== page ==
an oscillatory behaviour with the first maximum at about

2Rc= 0.6a. This can be understood with the result (6)

of first-order perturbation theory. Using the asymptotic

relation between Laguerre polynomials and Bessel func-

tions we obtain for the bandwidth at the Fermi level from

(6) the formula9

|∆ǫnF| ≈

????2s¯ hω0AmJ1(KRc)

????

(21)

where J1 is the Bessel function of order 1, Rc =

l0

describes well the bandwidths (also for small filling fac-

tors) as long as the average field is strong enough to en-

sure s ≪ 1. It has zeros at approximately

KRc= (λ + 1/4)π , λ = 1,2,...

√2nF+ 1, and Am= (Rc/Kl2

0). The expression (21)

(22)

corresponding to a flat-band with vanishing dispersion

at the Fermi level.6For our parameters we encounter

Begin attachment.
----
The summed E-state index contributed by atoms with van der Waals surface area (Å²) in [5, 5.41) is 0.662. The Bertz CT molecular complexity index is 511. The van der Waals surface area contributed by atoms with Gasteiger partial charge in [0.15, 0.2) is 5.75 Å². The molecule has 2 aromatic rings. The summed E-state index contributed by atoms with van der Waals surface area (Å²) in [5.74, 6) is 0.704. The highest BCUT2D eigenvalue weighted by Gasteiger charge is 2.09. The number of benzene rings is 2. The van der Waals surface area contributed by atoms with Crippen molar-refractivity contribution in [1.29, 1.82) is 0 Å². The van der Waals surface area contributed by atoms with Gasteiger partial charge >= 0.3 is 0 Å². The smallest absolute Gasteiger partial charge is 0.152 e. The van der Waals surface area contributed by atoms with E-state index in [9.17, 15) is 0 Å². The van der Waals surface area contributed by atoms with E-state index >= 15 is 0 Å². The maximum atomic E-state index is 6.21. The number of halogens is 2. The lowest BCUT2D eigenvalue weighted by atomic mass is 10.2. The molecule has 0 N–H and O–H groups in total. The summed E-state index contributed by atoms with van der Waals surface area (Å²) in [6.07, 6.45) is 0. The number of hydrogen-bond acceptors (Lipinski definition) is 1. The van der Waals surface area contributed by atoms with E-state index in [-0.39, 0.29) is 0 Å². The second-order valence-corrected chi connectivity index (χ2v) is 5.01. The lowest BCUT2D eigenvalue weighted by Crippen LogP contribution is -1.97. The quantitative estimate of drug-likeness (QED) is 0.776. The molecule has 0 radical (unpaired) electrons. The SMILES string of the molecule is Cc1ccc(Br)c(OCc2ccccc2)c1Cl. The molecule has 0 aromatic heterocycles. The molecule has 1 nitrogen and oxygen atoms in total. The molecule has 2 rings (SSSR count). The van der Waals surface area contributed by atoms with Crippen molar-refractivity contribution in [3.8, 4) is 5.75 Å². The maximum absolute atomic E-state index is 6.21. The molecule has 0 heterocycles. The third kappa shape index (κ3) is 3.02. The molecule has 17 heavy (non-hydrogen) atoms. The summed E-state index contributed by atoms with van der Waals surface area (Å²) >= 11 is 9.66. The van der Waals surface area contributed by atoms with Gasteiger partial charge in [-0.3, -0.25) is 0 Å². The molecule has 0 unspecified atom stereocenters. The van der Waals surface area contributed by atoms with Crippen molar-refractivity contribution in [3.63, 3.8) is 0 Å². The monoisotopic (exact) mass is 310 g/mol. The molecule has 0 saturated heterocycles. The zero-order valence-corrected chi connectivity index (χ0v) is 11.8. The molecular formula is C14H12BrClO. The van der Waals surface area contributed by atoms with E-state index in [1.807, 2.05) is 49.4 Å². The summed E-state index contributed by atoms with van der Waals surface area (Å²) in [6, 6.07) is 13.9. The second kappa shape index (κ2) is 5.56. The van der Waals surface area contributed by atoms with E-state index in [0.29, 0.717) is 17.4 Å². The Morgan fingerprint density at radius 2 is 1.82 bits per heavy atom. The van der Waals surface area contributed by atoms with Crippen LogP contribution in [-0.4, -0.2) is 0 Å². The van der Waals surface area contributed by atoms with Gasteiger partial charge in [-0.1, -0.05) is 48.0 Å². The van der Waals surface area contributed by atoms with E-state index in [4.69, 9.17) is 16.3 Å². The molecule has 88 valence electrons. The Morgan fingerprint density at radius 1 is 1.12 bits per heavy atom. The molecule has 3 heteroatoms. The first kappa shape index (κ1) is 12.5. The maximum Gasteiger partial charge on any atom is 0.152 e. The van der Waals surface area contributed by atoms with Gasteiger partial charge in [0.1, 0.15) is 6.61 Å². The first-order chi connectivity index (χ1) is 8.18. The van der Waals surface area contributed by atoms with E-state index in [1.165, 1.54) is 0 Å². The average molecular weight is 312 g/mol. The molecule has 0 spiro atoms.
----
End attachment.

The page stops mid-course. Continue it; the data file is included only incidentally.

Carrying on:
only the first (λ = 1) of these magnetic flat-band situ-

ations around B−1

0

= 6.2 T−1. From Eq.(21) we infer

further that the maximum values of the bandwidth at

the Fermi level are of order 2s¯ hω0Amrather than 2s¯ hω0.

If we replace in Rcthe discrete 2nF+ 1 by ν, the factor

Am becomes

?a2ρ0/πgs and depends thus only on the

e. g. for our parameters Am = 15.6. Consequently a

seemingly weak modulation strength s ∼ (1/Am) ≪ 1 is

sufficient to yield for KRc around a maximum of the

Bessel function J1 a bandwidth |∆ǫnF| > ¯ hω0 which

means that the bands around the Fermi level do over-

lap. In Fig. 4 (a) the bandwidth at the Fermi level for a

modulation of B1= 0.1 T is plotted; it is larger than ¯ hω0

for B0< 1 T. For this stronger modulation the spectra

show, at fields B0< 0.25 T, also substantial deviations

from the first-order perturbation expression (6), because

the modulation strength s then becomes too large. The

bands around the Fermi level are not cosine-shaped in